Tunisian Islamist hackers linked to Islamic State (Isis) reportedly hijacked and defaced multiple NHS websites in a recent cyberattack to display graphic photos of the war in Syria. The hacker group called the Tunisian Fallaga Team targeted six websites three weeks ago, including sites that dealt with childcare and funding, according to The Independent.
The hijacked websites displayed a message that read, "Stop killing people in Syria" followed by the hashtags #Op_Russia and #save_aleppo, saying the cyberattack was carried out in retaliation to the West's aggression in the Middle East, the publication reported.
Two sites targeted by the group were severely damaged in the attack. Patient data is believed to have been vulnerable in the cyberattack. As per initial checks, however, no user data seemed to be compromised or patient safety put at risk.
This cyberattack comes just a month after the group targeted a series of Australian websites including that of Victorian Treasurer Tim Pallas as well as a number of religious schools that were defaced with a similar message and photos.
The Islamist hactivist group has previously targeted French, Tunisian and Israeli websites in the past few months as well. The group also claimed responsibility for taking down the website of JFS school in London back in November 2015.
"Our goal is to spread the word of Islam and to help our Muslim brothers wherever they may be," a Fallaga hacker who goes by the name DR. XL told Vice Media in 2013. "And to destroy Israel...I believe in the end Islam will control the earth."
"Right now I'm only hacking to help Muslims that can't fend for themselves, but I swear, one day, I will create something to help humanity. I want the whole world to know that Islam is not terrorism; Islam is peace."
In January, the largest NHS hospital trust in England was crippled by a cyberattack that forced its systems to be temporarily taken offline as a precaution. The attack is believed to have affected thousands of files on Barts Health Trust's Windows XP operating system, a source at the trust told Health Service Journal, The Telegraph reported.
According to Khaled Fattal, the head of the MLi Group, the recent cyberattacks hitting the NHS websites "show just how vulnerable some institutions continue to be."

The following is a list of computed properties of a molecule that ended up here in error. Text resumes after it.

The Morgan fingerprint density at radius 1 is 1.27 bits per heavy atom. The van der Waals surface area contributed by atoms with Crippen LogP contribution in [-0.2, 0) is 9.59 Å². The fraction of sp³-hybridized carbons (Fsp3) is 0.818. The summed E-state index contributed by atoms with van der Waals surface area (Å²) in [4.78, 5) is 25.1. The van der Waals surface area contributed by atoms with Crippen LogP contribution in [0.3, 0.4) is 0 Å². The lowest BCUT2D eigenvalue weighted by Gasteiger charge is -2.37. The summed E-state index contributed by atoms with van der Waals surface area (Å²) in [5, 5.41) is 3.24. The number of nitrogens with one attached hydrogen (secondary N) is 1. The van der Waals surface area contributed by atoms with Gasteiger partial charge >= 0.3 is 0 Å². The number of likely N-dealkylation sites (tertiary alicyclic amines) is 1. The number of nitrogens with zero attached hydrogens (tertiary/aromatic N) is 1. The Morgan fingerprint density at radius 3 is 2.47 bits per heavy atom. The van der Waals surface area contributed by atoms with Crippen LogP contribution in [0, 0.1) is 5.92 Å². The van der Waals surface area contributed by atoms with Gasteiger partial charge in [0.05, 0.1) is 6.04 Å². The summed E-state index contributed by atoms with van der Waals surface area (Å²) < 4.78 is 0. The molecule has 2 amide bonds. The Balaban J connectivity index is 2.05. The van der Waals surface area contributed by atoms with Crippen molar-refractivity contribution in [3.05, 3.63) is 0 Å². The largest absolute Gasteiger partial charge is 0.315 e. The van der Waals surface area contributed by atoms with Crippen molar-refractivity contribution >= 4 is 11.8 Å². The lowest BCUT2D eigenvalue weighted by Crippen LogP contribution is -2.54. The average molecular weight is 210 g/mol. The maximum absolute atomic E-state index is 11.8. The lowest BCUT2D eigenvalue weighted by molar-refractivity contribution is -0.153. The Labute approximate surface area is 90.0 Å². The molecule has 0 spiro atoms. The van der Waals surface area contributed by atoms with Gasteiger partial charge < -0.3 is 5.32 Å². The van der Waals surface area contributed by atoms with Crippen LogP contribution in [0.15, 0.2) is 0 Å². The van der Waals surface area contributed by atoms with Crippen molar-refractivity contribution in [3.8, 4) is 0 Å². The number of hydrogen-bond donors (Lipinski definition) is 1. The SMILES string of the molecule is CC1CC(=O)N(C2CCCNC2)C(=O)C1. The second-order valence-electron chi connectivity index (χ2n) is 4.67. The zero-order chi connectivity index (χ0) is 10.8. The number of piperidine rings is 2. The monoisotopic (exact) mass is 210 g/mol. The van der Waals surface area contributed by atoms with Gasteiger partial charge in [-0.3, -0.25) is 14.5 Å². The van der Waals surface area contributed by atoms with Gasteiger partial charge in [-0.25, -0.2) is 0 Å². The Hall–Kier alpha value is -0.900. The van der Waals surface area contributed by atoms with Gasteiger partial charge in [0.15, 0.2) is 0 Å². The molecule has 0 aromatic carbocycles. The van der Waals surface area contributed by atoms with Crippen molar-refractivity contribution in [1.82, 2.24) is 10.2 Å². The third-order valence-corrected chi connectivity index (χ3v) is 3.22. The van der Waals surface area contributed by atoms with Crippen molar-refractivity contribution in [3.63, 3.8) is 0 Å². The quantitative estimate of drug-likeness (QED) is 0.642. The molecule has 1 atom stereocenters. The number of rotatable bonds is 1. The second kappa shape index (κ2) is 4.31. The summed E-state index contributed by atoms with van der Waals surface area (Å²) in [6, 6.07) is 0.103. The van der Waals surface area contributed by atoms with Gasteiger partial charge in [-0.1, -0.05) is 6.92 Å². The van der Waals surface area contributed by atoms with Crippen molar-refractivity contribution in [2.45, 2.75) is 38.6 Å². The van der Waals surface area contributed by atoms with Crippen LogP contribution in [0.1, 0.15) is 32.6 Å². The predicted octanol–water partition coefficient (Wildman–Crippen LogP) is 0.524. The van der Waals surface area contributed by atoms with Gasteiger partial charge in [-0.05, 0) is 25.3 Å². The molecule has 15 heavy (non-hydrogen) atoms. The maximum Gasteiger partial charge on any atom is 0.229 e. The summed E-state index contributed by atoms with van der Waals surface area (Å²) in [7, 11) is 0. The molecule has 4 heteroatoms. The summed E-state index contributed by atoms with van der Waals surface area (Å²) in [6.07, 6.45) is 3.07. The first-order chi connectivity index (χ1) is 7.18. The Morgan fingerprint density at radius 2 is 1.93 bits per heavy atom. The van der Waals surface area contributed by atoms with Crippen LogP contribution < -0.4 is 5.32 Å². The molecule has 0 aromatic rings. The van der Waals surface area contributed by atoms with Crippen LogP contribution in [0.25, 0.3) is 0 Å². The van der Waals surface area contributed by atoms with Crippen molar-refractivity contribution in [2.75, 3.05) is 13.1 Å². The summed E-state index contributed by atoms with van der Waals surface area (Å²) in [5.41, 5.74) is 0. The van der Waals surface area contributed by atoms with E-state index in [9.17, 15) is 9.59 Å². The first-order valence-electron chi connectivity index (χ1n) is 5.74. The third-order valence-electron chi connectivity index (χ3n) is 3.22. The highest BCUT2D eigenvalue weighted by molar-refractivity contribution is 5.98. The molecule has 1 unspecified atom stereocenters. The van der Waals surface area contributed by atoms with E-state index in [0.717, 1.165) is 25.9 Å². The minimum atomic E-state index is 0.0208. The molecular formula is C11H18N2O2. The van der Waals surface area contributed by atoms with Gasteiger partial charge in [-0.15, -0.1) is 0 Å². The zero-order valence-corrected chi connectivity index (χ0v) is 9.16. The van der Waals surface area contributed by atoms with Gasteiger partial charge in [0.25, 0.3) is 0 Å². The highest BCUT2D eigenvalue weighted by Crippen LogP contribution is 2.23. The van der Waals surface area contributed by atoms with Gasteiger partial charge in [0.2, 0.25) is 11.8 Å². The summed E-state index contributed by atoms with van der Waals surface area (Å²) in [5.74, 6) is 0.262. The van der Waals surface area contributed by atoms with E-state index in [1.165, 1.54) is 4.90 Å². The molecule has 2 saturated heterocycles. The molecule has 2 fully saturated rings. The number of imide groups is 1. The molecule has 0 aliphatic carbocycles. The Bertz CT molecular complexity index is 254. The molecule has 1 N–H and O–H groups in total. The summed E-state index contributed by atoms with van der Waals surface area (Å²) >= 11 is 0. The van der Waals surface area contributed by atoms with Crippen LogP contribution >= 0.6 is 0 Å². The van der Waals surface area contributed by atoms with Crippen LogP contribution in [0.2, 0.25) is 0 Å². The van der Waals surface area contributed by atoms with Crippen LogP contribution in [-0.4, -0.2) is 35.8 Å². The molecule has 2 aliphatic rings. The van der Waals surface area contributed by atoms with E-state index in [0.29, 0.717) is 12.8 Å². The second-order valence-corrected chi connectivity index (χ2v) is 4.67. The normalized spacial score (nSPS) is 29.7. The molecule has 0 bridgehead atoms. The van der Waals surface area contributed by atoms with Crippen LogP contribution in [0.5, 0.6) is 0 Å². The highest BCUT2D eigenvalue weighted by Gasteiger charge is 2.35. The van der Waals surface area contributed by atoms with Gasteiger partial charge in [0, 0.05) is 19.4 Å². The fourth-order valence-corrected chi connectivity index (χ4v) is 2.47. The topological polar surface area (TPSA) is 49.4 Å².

"We have two types of these attacks, criminal and political, driven respectively by motives of profit and ideology," he told The Independent. "The political cyber attacks, what's called policyber, can be organised by a terrorist group, or inspired by them, with individuals or small groups then carrying out the attacks: very much like physical acts of terrorism.
"We don't think that these attacks on the NHS were random acts. They appear to be deliberately targeted at a British public institution and in particular at an institution dealing with something which affects every member of the public, their health. So of course, this is very worrying."
In October 2016, Ben Gummer, minister for the Cabinet Office warned that hackers are targeting "large quantities of sensitive data" held by the NHS as well as the government.
In November, UK's parliament announced its five-year National Cyber Security Strategy to address challenges related to cybersecurity, committing a budget of £1.9bn ($2.4bn) to fund the programme until the end of 2020.
"No longer the stuff of spy thrillers and action movies, cyberattacks are a reality and they are happening now," Gummer wrote in an article for The Telegraph. "Our adversaries are varied: organised criminal groups, hacktivists, untrained teenagers and foreign states.
"We cannot be passive in the face of this threat. If we are to secure our sovereignty and ensure our continued prosperity we must make a sustained and co-ordinated effort to defend our cyberspace, deter criminals and hostile foreign states, and develop our indigenous capacity to lead the world in cyber security."